SM <i>U-27</i> (Germany) submarine

SM U-27 was a German Type U-27 U-boat built for service in the Imperial German Navy. She was launched on 14 July 1913, and commissioned on 8 May 1914 with Kapitänleutnant Bernd Wegener in command.

SM <i>U-39</i>

SM U-39 was a German Type U 31 U-boat which operated in the Mediterranean Sea during World War I. It ended up being the second most successful U-boat participating in the war, sinking 157 ships for a total of 404,478 tons.

Glen Strathallan was a British ship originally built as a trawler, but then converted into a private yacht, which also served in the Royal Navy in World War II. She was finally scuttled in 1970 at Plymouth Sound, England as a diver training site.

RMS <i>Moldavia</i> British ship sunk in 1918 off Beachy Head, now a dive site

RMS Moldavia was a British passenger steamship of the early 20th century. She served as the Royal Navy armed merchant cruiser HMS Moldavia during World War I until sunk by an Imperial German Navy submarine in 1918.

SS <i>Benwood</i> steamboat

SS Benwood was a steam cargo ship of the early twentieth century. Built by Craig, Taylor & Co Ltd., Stockton on Tees, she entered service with Joseph Hoult & Co. Ltd, Liverpool. She passed through several owners, before being lost in a collision off the coast of Key Largo, Florida in 1942. Her wreck is now a popular dive site.

Persier was a 5,382 GRT cargo ship which was built in 1918 as War Buffalo for the British Shipping Controller. In 1919, she was sold to Belgium and renamed Persier. Between 1934 and 1941 she also held a passenger certificate. She was driven ashore on the Icelandic coast in a storm in February 1941 which put her out of action for two years. Returned to service in February 1943, she served until 11 February 1945, when she was torpedoed and sunk by U-1017 with the loss of 20 crew.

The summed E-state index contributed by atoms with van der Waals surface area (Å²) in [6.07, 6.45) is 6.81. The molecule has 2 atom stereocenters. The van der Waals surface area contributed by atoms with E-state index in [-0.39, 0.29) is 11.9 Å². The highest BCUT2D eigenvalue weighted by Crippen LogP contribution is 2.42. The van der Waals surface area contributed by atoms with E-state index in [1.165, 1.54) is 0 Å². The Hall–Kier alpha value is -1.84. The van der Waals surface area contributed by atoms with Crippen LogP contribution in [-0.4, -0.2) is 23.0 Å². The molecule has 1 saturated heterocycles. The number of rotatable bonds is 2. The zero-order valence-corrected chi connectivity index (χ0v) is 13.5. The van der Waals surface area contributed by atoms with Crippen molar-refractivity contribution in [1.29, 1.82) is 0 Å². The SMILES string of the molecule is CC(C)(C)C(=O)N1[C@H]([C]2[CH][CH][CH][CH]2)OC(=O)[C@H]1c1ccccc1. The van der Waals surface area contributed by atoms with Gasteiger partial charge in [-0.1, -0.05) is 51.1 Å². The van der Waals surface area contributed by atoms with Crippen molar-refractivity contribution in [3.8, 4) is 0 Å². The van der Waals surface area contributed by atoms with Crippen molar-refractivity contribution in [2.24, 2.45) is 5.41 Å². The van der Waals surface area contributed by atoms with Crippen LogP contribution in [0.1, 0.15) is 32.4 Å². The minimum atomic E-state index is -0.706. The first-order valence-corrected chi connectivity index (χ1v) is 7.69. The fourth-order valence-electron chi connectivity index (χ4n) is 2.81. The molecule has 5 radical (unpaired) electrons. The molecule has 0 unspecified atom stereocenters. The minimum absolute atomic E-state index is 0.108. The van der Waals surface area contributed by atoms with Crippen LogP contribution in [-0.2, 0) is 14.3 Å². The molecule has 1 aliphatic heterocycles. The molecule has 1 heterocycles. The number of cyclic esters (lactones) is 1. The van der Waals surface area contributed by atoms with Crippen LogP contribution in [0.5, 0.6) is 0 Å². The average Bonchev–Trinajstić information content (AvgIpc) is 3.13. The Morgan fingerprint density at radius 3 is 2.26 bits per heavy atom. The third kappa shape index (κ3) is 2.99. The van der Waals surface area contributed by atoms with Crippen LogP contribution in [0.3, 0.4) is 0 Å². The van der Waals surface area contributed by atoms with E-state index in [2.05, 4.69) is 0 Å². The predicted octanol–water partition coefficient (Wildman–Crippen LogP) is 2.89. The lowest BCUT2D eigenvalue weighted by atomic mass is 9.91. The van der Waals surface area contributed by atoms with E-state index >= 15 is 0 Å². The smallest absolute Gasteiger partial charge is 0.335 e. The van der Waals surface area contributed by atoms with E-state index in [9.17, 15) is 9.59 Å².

SS Abessinia, a German cargo ship was built in 1900 by Palmers Shipbuilding & Iron Co. of Newcastle. Constructed of steel and measuring 137.6m x 15.8m x 8.5m she was 5753 gross ton and was equipped with a triple expansion engine & three boilers giving 642 horse power and a speed of 12 ½ knots. Owned by the Hamburg-America Line she was interned by Chile during the war and her machinery damaged by her crew.

SS Eastfield was a 2,150 ton armed steamship which was torpedoed by the German U-boat SM UB-57 on 27 November 1917. The wreck sits intact at 50°14.255′N4°42.262′W at a depth of 50 metres (160 ft) off Mevagissey, Cornwall. The cargo of coal can be found scattered on the sea bed nearby.

SS Stanwood was a British collier that was sunk off Falmouth in December 1939 after her cargo of coal caught fire.

The Royal Adelaide was an iron sailing ship of 1400 tons built by William Patterson at Bristol in 1865.

HMS <i>Attack</i> (1911)

HMS Attack was an Acheron-class destroyer built in 1911, which served during the First World War and was sunk in 1917 in the Mediterranean by a German U-Boat. She was the third ship of the name to serve in the Royal Navy.

Raciszów is a village in the administrative district of Gmina Lubsza, within Brzeg County, Opole Voivodeship, in south-western Poland.

SS <i>Donegal</i>

SS Donegal was a Midland Railway passenger ferry that served in the First World War as an ambulance ship. She was completed in 1904 and sunk by enemy action in April 1917.

Trask is an unincorporated community in northern Howell County, in the U.S. state of Missouri. The community is located on Missouri Route V about one mile south of U. S. Route 60 between Willow Springs and Mountain View.

References

  1. "MARGUERITE CARGO SHIP 1912-1917". wrecksite.eu. 2012. Retrieved 2 October 2012.
  2. Helgason, Guðmundur. "Ships hit during WWI: Steamer Marguerite". German and Austrian U-boats of World War I - Kaiserliche Marine - Uboat.net. Retrieved 2 October 2012.
  3. Hall, Suzanne; McDonald, Kendall (1996). Dive South Devon. Diver Guides. Underwater World Publications. p. 166. ISBN   0-946020-24-8.